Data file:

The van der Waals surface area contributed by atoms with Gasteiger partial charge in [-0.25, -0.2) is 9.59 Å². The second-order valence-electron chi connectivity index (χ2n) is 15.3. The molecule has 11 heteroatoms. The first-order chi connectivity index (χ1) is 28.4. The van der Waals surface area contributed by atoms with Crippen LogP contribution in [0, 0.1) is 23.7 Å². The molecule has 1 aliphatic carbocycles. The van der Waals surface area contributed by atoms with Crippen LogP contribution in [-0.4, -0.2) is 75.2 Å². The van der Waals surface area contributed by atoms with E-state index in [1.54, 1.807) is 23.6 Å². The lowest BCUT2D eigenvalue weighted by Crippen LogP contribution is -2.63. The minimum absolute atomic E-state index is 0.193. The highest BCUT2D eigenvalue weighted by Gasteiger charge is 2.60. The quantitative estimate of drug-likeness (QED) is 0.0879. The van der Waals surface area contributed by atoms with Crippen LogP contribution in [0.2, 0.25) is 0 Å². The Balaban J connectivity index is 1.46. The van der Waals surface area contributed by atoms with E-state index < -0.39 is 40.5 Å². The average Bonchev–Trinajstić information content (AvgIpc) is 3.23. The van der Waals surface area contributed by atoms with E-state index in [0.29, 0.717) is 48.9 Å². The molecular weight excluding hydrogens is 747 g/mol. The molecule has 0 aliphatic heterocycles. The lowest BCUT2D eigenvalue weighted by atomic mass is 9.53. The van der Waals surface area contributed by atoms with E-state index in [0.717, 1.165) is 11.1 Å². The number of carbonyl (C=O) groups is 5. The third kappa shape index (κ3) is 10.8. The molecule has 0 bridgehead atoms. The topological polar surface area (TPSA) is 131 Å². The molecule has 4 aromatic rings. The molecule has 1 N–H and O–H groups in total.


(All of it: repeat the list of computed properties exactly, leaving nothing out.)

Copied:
The van der Waals surface area contributed by atoms with Gasteiger partial charge in [-0.25, -0.2) is 9.59 Å². The second-order valence-electron chi connectivity index (χ2n) is 15.3. The molecule has 11 heteroatoms. The first-order chi connectivity index (χ1) is 28.4. The van der Waals surface area contributed by atoms with Crippen LogP contribution in [0, 0.1) is 23.7 Å². The molecule has 1 aliphatic carbocycles. The van der Waals surface area contributed by atoms with Crippen LogP contribution in [-0.4, -0.2) is 75.2 Å². The van der Waals surface area contributed by atoms with E-state index in [1.54, 1.807) is 23.6 Å². The lowest BCUT2D eigenvalue weighted by Crippen LogP contribution is -2.63. The minimum absolute atomic E-state index is 0.193. The highest BCUT2D eigenvalue weighted by Gasteiger charge is 2.60. The quantitative estimate of drug-likeness (QED) is 0.0879. The van der Waals surface area contributed by atoms with Crippen LogP contribution in [0.2, 0.25) is 0 Å². The Balaban J connectivity index is 1.46. The van der Waals surface area contributed by atoms with E-state index < -0.39 is 40.5 Å². The average Bonchev–Trinajstić information content (AvgIpc) is 3.23. The van der Waals surface area contributed by atoms with E-state index in [0.29, 0.717) is 48.9 Å². The molecular weight excluding hydrogens is 747 g/mol. The molecule has 0 aliphatic heterocycles. The lowest BCUT2D eigenvalue weighted by atomic mass is 9.53. The van der Waals surface area contributed by atoms with E-state index in [0.717, 1.165) is 11.1 Å². The number of carbonyl (C=O) groups is 5. The third kappa shape index (κ3) is 10.8. The molecule has 0 bridgehead atoms. The topological polar surface area (TPSA) is 131 Å². The molecule has 4 aromatic rings. The molecule has 1 N–H and O–H groups in total.